The Context-Dependence of the Process of Risky Choice
Alsharawy, Abdelaziz Mohammed
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The evaluation of risk is a fundamental aspect of decision-making and influences important outcomes, such as in the domain of financial and health behavior. In many economic applications, risk attitudes are assumed to be inherently stable. Nonetheless, behavioral tasks that elicit risk preferences have shown temporal inconsistencies. The instability of risk preferences can be attributed to several factors such as the way information is presented (framing effects), personal past experiences, and experienced emotions. We conduct four studies in this dissertation to shed light on the state dependency of risk attitudes and on the decision process of risky choice. Chapter 2 examines, using a laboratory experiment, how high stakes in risky choices influence physiological arousal, as measured via skin conductance, pulse rate and pupil size, and attention, as measured via gaze bias and saccades. We link the changes in arousal and attention accompanying high stakes to changes in risk aversion. Moreover, we develop and test a Sequential Sampling Model (SSM), the arousal-modulated Attentional Drift Diffusion Model (aADDM), linking reaction time and choice while allowing attention and its interaction with arousal to modulate the evaluation process of risky alternatives. High stakes caused changes in attention toward the safe option's attributes, heightened physiological arousal, and increased risk aversion. Results from the aADDM, demonstrate that the values of the high attributes are discounted when participants attend to the low attributes, with arousal amplifying this process further. Chapter 3, using a laboratory experiment, investigates how incentives and emotional experiences influence the adaptation process across high and low volatility contexts in risky choice. Due to the brain's computational capacity limitations, perception is optimized to detect differences within a narrow range of stimuli. We show that this adaptation process is itself context-dependent, with stronger incentives, heightened arousal, or more unpleasant feelings increasing payoff responsivity under high volatility. Chapter 4, using survey data, focuses on fear responses during the COVID-19 pandemic and risk perception of the health- and financial-related consequences of the crisis. We show that women report higher fear of the COVID-19 pandemic compared to men, modulating the gender differences in preventative health behaviors. Women also perceive the health risks of COVID-19, and not financial risks, to be greater than men. Chapter 5, using vignette experiments, demonstrates that betrayal aversion, or hesitancy regarding the risk of being betrayed in an environment involving trust, is an important preference construct in the decision to become vaccinated and is not accounted for by widely used vaccine hesitancy measures. We show that people are significantly less willing to get vaccinated when the associated risk involved the vaccine actively contributing to the cause of death. We also find that betrayal aversion is amplified with an active role of government or scientists. Moreover, we test an exogenous intervention that increases willingness to vaccinate without mitigating betrayal aversion. JEL codes: D81, D83, D87, D91, I12, J16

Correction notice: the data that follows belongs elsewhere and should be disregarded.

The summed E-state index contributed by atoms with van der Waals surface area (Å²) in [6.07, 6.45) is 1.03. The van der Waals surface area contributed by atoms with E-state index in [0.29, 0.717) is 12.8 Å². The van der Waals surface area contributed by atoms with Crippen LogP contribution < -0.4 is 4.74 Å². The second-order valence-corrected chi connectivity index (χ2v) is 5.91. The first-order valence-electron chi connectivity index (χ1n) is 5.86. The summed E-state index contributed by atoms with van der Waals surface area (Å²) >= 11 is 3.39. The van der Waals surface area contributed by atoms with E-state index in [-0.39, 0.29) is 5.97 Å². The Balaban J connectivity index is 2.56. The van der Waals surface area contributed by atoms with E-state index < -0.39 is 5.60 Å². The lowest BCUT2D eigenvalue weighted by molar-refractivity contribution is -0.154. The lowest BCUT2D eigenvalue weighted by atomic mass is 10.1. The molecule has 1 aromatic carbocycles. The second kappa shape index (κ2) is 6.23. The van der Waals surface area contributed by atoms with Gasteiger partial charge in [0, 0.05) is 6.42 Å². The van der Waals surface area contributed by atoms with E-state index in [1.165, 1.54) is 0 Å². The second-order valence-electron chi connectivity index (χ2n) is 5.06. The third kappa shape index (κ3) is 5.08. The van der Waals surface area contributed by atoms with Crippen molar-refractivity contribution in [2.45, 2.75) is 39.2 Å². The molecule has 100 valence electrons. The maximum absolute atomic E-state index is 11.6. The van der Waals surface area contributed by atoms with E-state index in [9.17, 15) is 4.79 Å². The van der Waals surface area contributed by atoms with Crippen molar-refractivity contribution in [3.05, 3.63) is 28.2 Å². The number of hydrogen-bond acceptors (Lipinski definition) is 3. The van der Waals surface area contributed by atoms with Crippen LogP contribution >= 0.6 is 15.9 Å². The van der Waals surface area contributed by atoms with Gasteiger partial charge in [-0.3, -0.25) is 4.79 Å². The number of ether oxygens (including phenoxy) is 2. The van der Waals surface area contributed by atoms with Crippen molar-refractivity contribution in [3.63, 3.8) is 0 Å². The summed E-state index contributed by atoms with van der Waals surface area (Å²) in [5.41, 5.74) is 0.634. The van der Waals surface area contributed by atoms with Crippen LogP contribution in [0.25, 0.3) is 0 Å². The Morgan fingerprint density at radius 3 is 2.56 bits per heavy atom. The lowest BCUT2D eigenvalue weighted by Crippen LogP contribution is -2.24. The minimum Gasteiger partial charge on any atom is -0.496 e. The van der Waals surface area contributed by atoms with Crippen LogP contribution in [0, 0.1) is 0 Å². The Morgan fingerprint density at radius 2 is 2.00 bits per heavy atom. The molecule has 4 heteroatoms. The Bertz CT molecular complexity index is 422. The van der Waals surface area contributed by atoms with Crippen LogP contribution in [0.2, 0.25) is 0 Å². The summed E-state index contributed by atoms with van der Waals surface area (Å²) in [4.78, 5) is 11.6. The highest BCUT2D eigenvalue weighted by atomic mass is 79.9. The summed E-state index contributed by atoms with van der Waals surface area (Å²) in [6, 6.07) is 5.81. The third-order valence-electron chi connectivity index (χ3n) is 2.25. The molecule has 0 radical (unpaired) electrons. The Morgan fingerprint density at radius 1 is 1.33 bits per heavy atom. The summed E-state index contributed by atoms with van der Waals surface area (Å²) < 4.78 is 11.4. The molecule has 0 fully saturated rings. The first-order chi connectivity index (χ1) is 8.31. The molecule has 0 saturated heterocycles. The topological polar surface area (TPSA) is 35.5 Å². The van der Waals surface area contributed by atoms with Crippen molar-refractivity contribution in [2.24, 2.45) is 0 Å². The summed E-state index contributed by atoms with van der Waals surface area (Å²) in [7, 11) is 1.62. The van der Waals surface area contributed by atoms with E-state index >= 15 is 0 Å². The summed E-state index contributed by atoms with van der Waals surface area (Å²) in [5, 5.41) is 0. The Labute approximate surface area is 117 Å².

General Audience Abstract
Many decisions involve varying levels of uncertainty and perceived reward like investing in a risky asset or getting a vaccination during a pandemic. These risky decisions, however, require consuming scarce brain resources. In addition, one's own feelings that are altered by the decision context itself or are naturally occurring during daily activities may influence risky decision-making. The scientific mission of this dissertation is to advance our understanding on how the decision context and experienced emotions influence not only risky decisions but also the way by which the decisions are being made. Our results show that real and high monetary rewards reduce financial risk-taking while altering attention and the perception of information. We also find that stronger incentives activate changes in the autonomous nervous system, such as a racing heart rate, increased sweating, or pupil dilation, and increase self-reports of emotional arousal. Importantly, we demonstrate, via computational modeling and experimental analysis, the role of emotional responses in modulating both attention and value perception of rewards in risky choice. In other words, we find that emotional experiences play an important role in adapting the process by which rewards are evaluated and perceived. Since significant life events, such as experiencing the COVID-19 pandemic, can lead to substantial uncertainty and emotional distress, we collected survey data upon the crisis' onset to investigate the impact on different aspects of behavior including adherence to prevention measures and willingness to get vaccinated. We find that women, compared to men, reported higher fear of the COVID-19 pandemic and perceived greater negative health risks of the crisis. We attribute observed differences in adherence to prevention measures between men and women to gender differences in emotional responsivity to the pandemic. In addition, we demonstrate the importance of contextual factors, which drive feelings associated with the risk of betrayal, in the decision to become vaccinated. Taken together, the findings in this dissertation highlight the integral role of emotional experiences, which vary with incentives or because of previous experiences, in decision-making under risk.
- Doctoral Dissertations